Subrogation and How It Affects Policyholders

Subrogation is a concept that's understood among insurance and legal firms but often not by the people who employ them. If this term has come up when dealing with your insurance agent or a legal proceeding, it would be to your advantage to know the nuances of how it works. The more knowledgeable you are, the better decisions you can make with regard to your insurance company.

Every insurance policy you have is a promise that, if something bad happens to you, the insurer of the policy will make restitutions without unreasonable delay. If your house suffers fire damage, your property insurance steps in to compensate you or pay for the repairs, subject to state property damage laws.

But since ascertaining who is financially responsible for services or repairs is usually a confusing affair – and time spent waiting in some cases adds to the damage to the policyholder – insurance firms often opt to pay up front and figure out the blame after the fact. They then need a method to recoup the costs if, ultimately, they weren't in charge of the payout.

Let's Look at an Example

Your garage catches fire and causes $10,000 in house damages. Happily, you have property insurance and it pays out your claim in full. However, the insurance investigator finds out that an electrician had installed some faulty wiring, and there is a reasonable possibility that a judge would find him accountable for the loss. The home has already been fixed up in the name of expediency, but your insurance agency is out $10,000. What does the agency do next?

How Does Subrogation Work?

This is where subrogation comes in. It is the method that an insurance company uses to claim reimbursement after it has paid for something that should have been paid by some other entity. Some insurance firms have in-house property damage lawyers and personal injury attorneys, or a department dedicated to subrogation; others contract with a law firm. Normally, only you can sue for damages done to your person or property. But under subrogation law, your insurer is extended some of your rights for making good on the damages. It can go after the money that was originally due to you, because it has covered the amount already.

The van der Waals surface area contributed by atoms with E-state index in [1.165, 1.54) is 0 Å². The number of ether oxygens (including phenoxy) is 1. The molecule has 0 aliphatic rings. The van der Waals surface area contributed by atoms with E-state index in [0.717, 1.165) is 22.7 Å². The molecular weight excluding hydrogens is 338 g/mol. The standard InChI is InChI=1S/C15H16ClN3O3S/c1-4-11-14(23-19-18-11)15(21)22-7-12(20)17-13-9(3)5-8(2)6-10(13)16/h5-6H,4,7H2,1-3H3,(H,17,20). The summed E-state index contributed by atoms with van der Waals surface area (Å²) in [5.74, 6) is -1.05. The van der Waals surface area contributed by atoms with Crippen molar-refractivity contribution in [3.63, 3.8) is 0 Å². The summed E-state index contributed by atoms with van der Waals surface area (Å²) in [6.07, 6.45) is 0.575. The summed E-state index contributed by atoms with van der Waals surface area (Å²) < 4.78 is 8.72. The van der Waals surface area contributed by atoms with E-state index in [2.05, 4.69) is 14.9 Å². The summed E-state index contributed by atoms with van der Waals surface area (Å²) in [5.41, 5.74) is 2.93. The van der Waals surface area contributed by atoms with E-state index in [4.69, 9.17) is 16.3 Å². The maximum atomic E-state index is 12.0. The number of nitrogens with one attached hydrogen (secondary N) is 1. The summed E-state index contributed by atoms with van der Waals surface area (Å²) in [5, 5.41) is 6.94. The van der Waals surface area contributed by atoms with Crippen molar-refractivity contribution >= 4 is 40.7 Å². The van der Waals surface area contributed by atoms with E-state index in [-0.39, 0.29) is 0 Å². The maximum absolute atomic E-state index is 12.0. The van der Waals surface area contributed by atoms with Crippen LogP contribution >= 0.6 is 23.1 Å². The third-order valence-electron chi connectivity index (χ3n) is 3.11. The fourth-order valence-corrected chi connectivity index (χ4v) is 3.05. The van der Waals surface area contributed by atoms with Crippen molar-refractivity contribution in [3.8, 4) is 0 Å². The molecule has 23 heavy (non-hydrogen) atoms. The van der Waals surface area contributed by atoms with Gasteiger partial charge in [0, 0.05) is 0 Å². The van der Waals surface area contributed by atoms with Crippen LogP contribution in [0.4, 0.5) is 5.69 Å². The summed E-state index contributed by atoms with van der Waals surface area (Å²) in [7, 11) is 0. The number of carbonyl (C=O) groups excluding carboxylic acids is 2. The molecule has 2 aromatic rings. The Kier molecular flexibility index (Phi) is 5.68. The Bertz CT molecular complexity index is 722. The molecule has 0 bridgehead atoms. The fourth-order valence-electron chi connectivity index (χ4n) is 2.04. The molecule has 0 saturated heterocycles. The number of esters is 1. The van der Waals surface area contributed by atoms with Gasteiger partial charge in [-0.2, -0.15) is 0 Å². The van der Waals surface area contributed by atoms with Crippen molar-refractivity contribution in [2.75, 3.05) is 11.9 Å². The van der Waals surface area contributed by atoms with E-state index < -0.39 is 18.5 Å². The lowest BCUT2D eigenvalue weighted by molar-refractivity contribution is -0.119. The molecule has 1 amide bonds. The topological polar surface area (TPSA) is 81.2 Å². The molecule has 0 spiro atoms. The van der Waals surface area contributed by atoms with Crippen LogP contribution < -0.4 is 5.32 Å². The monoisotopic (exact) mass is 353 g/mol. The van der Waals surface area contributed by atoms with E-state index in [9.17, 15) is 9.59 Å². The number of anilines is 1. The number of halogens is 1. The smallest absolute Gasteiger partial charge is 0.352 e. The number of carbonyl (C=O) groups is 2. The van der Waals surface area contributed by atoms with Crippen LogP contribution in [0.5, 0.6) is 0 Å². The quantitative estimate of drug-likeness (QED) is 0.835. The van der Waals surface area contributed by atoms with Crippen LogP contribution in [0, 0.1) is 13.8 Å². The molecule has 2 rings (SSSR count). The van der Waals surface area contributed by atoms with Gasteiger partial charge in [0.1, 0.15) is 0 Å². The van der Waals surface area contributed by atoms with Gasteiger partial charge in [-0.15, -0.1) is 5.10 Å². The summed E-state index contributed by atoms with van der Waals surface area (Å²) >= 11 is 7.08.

How Does This Affect Policyholders?

For a start, if you have a deductible, your insurer wasn't the only one that had to pay. In a $10,000 accident with a $1,000 deductible, you have a stake in the outcome as well – to the tune of $1,000. If your insurance company is timid on any subrogation case it might not win, it might opt to get back its costs by ballooning your premiums. On the other hand, if it knows which cases it is owed and goes after them efficiently, it is doing you a favor as well as itself. If all of the money is recovered, you will get your full deductible back. If it recovers half (for instance, in a case where you are found 50 percent responsible), you'll typically get $500 back, depending on the laws in your state.

Furthermore, if the total expense of an accident is more than your maximum coverage amount, you could be in for a stiff bill. If your insurance company or its property damage lawyers, such as lawsuit lawyer springville ut, successfully press a subrogation case, it will recover your expenses as well as its own.

All insurers are not the same. When shopping around, it's worth looking at the reputations of competing companies to determine whether they pursue legitimate subrogation claims; if they do so quickly; if they keep their accountholders apprised as the case proceeds; and if they then process successfully won reimbursements right away so that you can get your deductible back and move on with your life. If, instead, an insurer has a record of paying out claims that aren't its responsibility and then safeguarding its profit margin by raising your premiums, even attractive rates won't outweigh the eventual headache.